Local News

February 18, 2014

‘Homesick’ for Nakaseke

Northwest grads help build school in Uganda

To the roughly 350 children living in the village of Nakaseke in central Uganda, Mason Satterfield is known as “Dad.”

“You can’t even express the joy that brings,” Satterfield said.

So the heartbreak he felt when he returned to Nakaseke after several months away only to find one of “his kids” gone after losing a battle with tuberculosis and HIV is “very hard to deal with.”

That’s a common problem in the country, but the grief it brings to Satterfield is not enough to make him quit his efforts there.

Satterfield, a 2010 Northwest Whitfield High School graduate and Varnell resident, never saw himself becoming a missionary until a fluke meeting with Simone Puccinelli while both were students at Lee University in Cleveland, Tenn. Puccinelli had started a Cartersville-based nonprofit organization called Simone’s Kids (simoneskids.com).

The organization has been building a school, called God’s Hope Primary, for the village since 2012, completing several classrooms and bathrooms last year and currently working to finish a cafeteria, clinic and kitchen.

The prior school was “dangerous, dilapidated and falling apart,” Satterfield said.

He said he heard about the need when Puccinelli temporary bunked with him and a friend for a few weeks during a roommate change.

“She told me that she was going on a month-long trip in June (2012) to break ground on the school and asked if I wanted to go,” Satterfield said. “I absolutely fell in love with it, being around all those kids. When I got home, I couldn’t stop thinking about it. I realized this was going to be more than just a one-time trip.”

A different world

Satterfield’s first trip came with the culture shock most might expect from entering a Third World country. He described the village as a city with “two main roads that are paved and that’s it.”

While there were “parts of the capital (Kampala) trying to become first world,” most of the country is “very poor,” Satterfield said. Government-controlled electricity is scarce, food is limited to rice, potatoes, beans and occasional meat, and “desperation” is palpable on the faces of the country’s malnourished children.

Nakaseke, located south of Kampala, is a place where children “celebrate a soda,” Satterfield said. Marisa Roy, also a 2010 Northwest graduate and a student at Lee University who travels often with Satterfield, said “it takes a lot to adjust” to life there.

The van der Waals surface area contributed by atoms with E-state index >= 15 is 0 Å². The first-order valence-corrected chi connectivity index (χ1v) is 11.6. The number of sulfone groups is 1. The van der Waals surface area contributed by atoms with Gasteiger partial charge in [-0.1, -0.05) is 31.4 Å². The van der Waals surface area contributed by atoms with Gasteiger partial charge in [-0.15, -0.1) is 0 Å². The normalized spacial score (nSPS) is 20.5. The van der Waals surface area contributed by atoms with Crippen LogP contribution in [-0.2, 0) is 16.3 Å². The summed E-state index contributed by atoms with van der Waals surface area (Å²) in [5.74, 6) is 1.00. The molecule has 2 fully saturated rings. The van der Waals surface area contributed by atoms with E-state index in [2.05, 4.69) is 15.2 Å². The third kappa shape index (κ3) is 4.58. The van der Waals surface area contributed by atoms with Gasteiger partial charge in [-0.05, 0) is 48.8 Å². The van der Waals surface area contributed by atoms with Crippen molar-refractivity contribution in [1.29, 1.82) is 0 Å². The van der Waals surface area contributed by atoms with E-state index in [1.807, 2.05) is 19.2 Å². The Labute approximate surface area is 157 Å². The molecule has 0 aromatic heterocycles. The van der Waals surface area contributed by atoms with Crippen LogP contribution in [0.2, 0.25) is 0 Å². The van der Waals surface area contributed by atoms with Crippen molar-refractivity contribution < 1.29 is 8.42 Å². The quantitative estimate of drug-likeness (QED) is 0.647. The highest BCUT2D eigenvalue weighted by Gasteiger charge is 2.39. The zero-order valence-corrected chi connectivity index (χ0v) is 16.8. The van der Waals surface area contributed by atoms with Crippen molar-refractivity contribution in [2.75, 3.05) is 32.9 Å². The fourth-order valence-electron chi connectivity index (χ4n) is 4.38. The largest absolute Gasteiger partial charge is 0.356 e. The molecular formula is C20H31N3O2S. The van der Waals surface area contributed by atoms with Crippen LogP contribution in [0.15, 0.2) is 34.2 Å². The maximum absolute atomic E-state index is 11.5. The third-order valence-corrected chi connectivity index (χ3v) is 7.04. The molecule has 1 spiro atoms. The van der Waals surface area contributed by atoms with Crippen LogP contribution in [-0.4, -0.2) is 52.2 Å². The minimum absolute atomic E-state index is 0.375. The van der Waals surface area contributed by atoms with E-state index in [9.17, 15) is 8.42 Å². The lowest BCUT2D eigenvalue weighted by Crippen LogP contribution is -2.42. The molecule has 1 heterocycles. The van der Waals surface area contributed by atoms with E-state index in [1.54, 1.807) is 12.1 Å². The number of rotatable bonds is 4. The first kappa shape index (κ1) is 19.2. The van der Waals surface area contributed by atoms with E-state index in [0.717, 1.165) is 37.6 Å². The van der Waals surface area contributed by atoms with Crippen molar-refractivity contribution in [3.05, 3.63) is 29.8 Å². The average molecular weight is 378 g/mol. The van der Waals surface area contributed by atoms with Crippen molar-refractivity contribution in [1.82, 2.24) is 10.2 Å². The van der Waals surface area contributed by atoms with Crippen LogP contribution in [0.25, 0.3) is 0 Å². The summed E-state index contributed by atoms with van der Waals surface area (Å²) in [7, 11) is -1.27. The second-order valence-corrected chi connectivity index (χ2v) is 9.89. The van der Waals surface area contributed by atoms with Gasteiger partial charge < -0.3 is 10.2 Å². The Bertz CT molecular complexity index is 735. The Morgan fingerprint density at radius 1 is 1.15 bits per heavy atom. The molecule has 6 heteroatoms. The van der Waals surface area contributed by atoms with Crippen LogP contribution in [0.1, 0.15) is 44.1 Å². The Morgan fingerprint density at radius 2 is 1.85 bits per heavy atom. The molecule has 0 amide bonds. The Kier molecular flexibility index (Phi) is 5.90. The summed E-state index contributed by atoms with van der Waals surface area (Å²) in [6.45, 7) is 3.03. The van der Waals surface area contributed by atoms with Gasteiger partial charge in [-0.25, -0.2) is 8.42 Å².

“For us, we’re coming from this place where you can get anything at any time,” she said.

Satterfield returned to Uganda in the summer of 2013, then again that following autumn on a solo trip for several months.

“Simone told me about going on longer trips by myself,” he said. “She said, ‘It’s a pretty clear sign that you’re cut out for it.’”

Roy also went on a solo trip for a few weeks, but there were times Satterfield was the only American in the village.

Satterfield said “there’s a lot of desperation” in Nakaseke that can be hard to cope with emotionally.

“For example, there was a little boy named Marvin,” he said. “He is roughly six years old. They don’t do birthdays over there, so it’s confusing with age sometimes. He came to school last summer, back in 2013, and he was moping around, looking sad, and he had knots on his head.”

Marvin’s father, Satterfield said, came home drunk one night and beat him “until he was on the floor.”

“He is one of the most malnourished kids at school, he had no defense,” Satterfield added.

In America, most people aware of such a situation would likely turn to protective support organizations like the Division of Family and Children Services. But in Uganda?

“Law enforcement is twisted,” Satterfield said. “You just slip them some money and they look away.”

After discovering a second beating, Satterfield said he and other school officials took it upon themselves to track down Marvin’s grandmother, who now has custody.

“She is really old, but she does everything she can to take care of Marvin,” he said. “He’s a really, really stubborn kid. Seeing how many kids come from a background like that, you realize that even a hug could make their entire week.”

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